Christopher Crayon's Recollections. The Life and Times of the late James Ewing Ritchie as told by himself

Christopher Crayon's Recollections. The Life and Times of the late James Ewing Ritchie as told by himself
О книге

Книга "Christopher Crayon's Recollections. The Life and Times of the late James Ewing Ritchie as told by himself", автором которой является James Ritchie, представляет собой захватывающую работу в жанре Зарубежная классика. В этом произведении автор рассказывает увлекательную историю, которая не оставит равнодушными читателей.

Автор мастерски воссоздает атмосферу напряженности и интриги, погружая читателя в мир загадок и тайн, который скрывается за хрупкой поверхностью обыденности. С прекрасным чувством языка и виртуозностью сюжетного развития, James Ritchie позволяет читателю погрузиться в сложные эмоциональные переживания героев и проникнуться их судьбами. Ritchie настолько живо и точно передает неповторимые нюансы человеческой психологии, что каждая страница книги становится путешествием в глубины человеческой души.

"Christopher Crayon's Recollections. The Life and Times of the late James Ewing Ritchie as told by himself" - это не только захватывающая история, но и искусство, проникнутое глубокими мыслями и философскими размышлениями. Это произведение призвано вызвать у читателя эмоциональные отклики, задуматься о важных жизненных вопросах и открыть новые горизонты восприятия мира.


Читать Christopher Crayon's Recollections. The Life and Times of the late James Ewing Ritchie as told by himself онлайн беплатно



East Anglia in 1837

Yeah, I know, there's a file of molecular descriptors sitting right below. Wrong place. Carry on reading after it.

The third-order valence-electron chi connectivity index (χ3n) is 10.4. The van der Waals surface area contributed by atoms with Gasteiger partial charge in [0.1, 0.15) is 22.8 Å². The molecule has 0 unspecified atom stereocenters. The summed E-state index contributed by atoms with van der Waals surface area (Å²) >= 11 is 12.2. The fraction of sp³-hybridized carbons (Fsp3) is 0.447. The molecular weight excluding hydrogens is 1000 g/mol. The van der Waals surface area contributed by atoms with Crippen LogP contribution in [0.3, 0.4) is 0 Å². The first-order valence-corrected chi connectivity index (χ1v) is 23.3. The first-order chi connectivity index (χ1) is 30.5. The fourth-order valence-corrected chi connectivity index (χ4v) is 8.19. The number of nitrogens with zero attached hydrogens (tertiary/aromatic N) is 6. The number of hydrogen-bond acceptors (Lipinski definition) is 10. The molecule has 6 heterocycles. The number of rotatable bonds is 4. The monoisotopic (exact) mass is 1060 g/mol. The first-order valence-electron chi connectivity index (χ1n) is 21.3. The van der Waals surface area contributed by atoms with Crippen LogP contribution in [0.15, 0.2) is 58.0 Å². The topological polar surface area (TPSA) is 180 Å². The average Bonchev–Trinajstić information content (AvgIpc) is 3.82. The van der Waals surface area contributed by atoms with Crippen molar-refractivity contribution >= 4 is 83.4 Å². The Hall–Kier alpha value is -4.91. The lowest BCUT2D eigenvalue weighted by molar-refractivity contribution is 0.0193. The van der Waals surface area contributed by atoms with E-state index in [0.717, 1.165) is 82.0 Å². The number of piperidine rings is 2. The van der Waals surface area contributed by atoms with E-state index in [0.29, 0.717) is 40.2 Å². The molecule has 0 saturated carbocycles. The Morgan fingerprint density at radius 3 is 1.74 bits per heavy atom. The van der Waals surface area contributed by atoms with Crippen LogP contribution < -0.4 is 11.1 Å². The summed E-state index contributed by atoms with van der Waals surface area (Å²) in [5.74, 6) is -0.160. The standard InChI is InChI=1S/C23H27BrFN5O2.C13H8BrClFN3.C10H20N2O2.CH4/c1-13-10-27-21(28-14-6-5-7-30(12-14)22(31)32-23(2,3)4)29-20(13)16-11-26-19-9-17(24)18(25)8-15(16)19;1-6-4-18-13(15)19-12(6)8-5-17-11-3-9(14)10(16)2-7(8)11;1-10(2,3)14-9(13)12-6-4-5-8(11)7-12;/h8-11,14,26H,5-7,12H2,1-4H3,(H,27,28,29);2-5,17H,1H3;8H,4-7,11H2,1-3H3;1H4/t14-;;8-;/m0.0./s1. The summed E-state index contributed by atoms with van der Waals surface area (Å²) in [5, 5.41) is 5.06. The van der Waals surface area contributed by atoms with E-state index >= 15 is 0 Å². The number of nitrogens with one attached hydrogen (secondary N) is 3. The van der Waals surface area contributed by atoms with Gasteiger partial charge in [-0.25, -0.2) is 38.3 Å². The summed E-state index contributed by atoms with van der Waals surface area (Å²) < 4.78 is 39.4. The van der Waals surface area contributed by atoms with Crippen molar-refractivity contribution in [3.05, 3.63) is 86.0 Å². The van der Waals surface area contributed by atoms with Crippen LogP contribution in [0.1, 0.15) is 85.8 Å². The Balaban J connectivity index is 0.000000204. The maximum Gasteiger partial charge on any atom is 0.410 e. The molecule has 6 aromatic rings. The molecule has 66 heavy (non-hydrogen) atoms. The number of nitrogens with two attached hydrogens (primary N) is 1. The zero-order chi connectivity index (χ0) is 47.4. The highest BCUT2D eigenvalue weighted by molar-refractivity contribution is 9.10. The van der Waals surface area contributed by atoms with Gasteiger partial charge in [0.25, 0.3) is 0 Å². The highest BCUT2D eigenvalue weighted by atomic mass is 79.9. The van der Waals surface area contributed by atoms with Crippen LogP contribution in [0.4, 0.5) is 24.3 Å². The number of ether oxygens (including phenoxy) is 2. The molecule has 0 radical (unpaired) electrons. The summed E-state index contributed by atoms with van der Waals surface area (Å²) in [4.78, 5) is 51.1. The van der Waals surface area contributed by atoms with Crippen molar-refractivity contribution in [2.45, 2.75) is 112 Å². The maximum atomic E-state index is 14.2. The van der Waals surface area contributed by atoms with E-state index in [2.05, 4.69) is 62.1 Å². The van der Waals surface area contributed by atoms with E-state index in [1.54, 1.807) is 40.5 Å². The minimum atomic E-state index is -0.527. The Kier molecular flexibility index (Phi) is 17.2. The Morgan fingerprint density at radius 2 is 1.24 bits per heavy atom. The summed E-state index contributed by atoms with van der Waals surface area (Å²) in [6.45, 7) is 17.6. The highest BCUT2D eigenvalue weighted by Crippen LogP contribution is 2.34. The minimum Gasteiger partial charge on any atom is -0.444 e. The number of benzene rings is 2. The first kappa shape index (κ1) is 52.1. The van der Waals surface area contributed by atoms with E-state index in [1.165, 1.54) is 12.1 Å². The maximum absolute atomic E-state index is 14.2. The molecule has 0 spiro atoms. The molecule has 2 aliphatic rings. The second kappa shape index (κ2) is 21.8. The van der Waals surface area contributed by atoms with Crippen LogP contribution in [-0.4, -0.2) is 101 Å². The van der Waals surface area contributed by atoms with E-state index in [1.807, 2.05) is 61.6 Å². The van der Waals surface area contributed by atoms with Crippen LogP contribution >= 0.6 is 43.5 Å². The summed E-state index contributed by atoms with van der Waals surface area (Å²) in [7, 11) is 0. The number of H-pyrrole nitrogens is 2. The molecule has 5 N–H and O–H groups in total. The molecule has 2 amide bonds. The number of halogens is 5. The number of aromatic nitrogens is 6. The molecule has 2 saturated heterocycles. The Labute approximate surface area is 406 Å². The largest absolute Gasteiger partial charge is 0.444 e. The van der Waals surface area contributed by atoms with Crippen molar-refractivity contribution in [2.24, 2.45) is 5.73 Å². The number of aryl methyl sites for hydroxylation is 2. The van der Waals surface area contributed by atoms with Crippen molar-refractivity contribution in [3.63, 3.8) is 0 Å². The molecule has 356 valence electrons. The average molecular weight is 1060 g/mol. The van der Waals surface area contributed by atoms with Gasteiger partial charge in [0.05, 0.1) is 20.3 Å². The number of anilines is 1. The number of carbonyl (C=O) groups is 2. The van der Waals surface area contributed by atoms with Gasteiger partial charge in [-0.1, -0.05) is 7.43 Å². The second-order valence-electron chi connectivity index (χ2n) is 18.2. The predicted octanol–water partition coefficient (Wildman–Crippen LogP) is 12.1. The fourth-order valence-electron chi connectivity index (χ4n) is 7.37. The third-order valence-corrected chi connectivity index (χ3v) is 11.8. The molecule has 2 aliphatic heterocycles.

In 1837 Lord Melbourne was Prime Minister – the handsomest, the most cultivated, the most courteous gentleman that ever figured in a Royal Court. For his young mistress he had a loyal love, whilst she, young and inexperienced, naturally turned to him as her guide, philosopher and friend. The Whigs were in office, but not in power. The popular excitement that had carried the Reform Bill had died away, and the Ministry had rendered itself especially unpopular by a new Poor-Law Bill, a bold, a praiseworthy, a successful attempt to deal with the growing demoralisation of the agricultural population. Lord Melbourne was at that time the only possible Premier. “I have no small talk,” said the Iron Duke, “and Peel has no manners,” and few men had such grace and chivalry as Lord Melbourne, then a childless widower in his manhood’s prime. He swore a good deal, as all fine gentlemen did in the early days of Queen Victoria. One day Mr. Denison, afterwards Lord Ossington, encountered Lord Melbourne as he was about to mount his horse, and called attention to some required modification in the new Poor-Law Bill. Lord Melbourne referred him to his brother George. “I have been with him,” was the reply, “but he damned me, and damned the Bill, and damned the paupers.” “Well, damn it, what more could he do?” was the rejoinder. And in East Anglia there was a good deal of swearing among the gentry. I can remember an ancient peer who had been brought up in the Navy, who resided in the Eastern Counties, and who somehow or other had been prevailed upon to attend as chairman at a meeting of the local Bible Society. I have forgotten the greater part of the noble Lord’s speech, but I well remember how his Lordship not a little shocked some of his hearers by finishing up with the remark – that the Bible Society was a damned good Society, and ought to be damned well supported. Another noble Lord, of Norfolk, had some fair daughters, who distinguished themselves in the hunting field, where they had a habit of swearing as terribly as an army in Flanders. In this respect we have changed for the better; ladies never swear now.